Friday, December 2, 2016


Charles Laughton as Emperor Nero in Cecil B. DeMille's The Sign of the Cross (1932), via Peplum, a website entirely devoted to the sword-and-sandal film genre.
Commenter Ohsopolite had a useful thought after everybody was identifying Emperor Trump with Caligula this morning:
Maybe he'll go the Nero route and take up the violin.
Of course Nero did not actually have access to a fiddle, or a lute either—that only happened for Italy a thousand years later, when all the hipster crusaders picked up rababs and ouds in the Middle Eastern bazaars as souvenirs to bring home and took to writing troubadour poetry, and it was another 500-odd years before the violin itself was invented, but that's another story.

Nero's performance art wasn't so much the instrumental music as the declamation of Greek and Latin poetry, accompanying himself on the tortoiseshell lyre, and focusing on his own big Latin epic, apparently (per Juvenal) one of the worst poems of all times, the Troica—what he would have been out there chanting during the great fire of 64 C.E., if he was (there's no real evidence) would have been his own description of the burning of Troy, illuminated by the flames of Rome, what an incredible dramatic effect! He might have had the fire set himself, just to find out how cool it was (no, there's no evidence he did that either).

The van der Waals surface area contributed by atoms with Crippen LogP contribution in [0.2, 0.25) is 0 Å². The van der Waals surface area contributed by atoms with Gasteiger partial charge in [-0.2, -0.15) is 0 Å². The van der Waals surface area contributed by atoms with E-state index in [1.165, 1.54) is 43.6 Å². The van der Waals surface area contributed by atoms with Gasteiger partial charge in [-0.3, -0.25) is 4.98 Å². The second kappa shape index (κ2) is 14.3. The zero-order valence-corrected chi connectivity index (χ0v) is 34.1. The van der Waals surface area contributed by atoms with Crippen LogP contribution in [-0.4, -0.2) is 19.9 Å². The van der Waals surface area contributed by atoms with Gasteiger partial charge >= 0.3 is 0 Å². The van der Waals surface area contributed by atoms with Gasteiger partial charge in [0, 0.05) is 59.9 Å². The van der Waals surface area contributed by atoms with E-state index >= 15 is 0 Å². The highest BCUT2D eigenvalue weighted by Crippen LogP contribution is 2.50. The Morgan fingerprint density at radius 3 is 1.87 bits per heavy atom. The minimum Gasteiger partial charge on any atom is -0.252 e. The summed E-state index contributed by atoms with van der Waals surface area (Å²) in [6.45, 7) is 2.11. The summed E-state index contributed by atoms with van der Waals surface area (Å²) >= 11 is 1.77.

And you know what other famous dictator of history fancied himself an especially gifted artist? (It's OK, Mike Godwin himself says we can start doing this if we want, as long as we make an effort to know what we're talking about.) Not those watercolors, either, I'm talking about movies. I got this idea from one of the greatest movies I've ever seen, as a matter of fact, Hans-Jürgen Syberberg's Unser Hitler: Ein Film aus Deutschland (1977), which I saw twice, believe it or not (it's 442 minutes long), in which a major thesis or thesis-like theme is that Hitler increasingly saw himself as a filmmaker, in particularly from the war onwards, what we'd later call an auteur, literally having the war filmed, as we know, and watching the takes in his redoubt like a studio director going over the rushes. A Wagnerian film, obviously, with a Götterdämmerung at the end. Like the emperor Nero, Hitler felt the destruction of the world around him was interesting and deep, and a credit to his deep artistic sensitivity. Hitler was the Dramaturg of the end of the world.

And then, you know, there's Trump, who does "reality" shows, of which our experience in the last couple of years is certainly an example, and who is, as we know, similarly psychotic. I will doubtlessly be coming back to this thought, but I want to let it sink in a little. 

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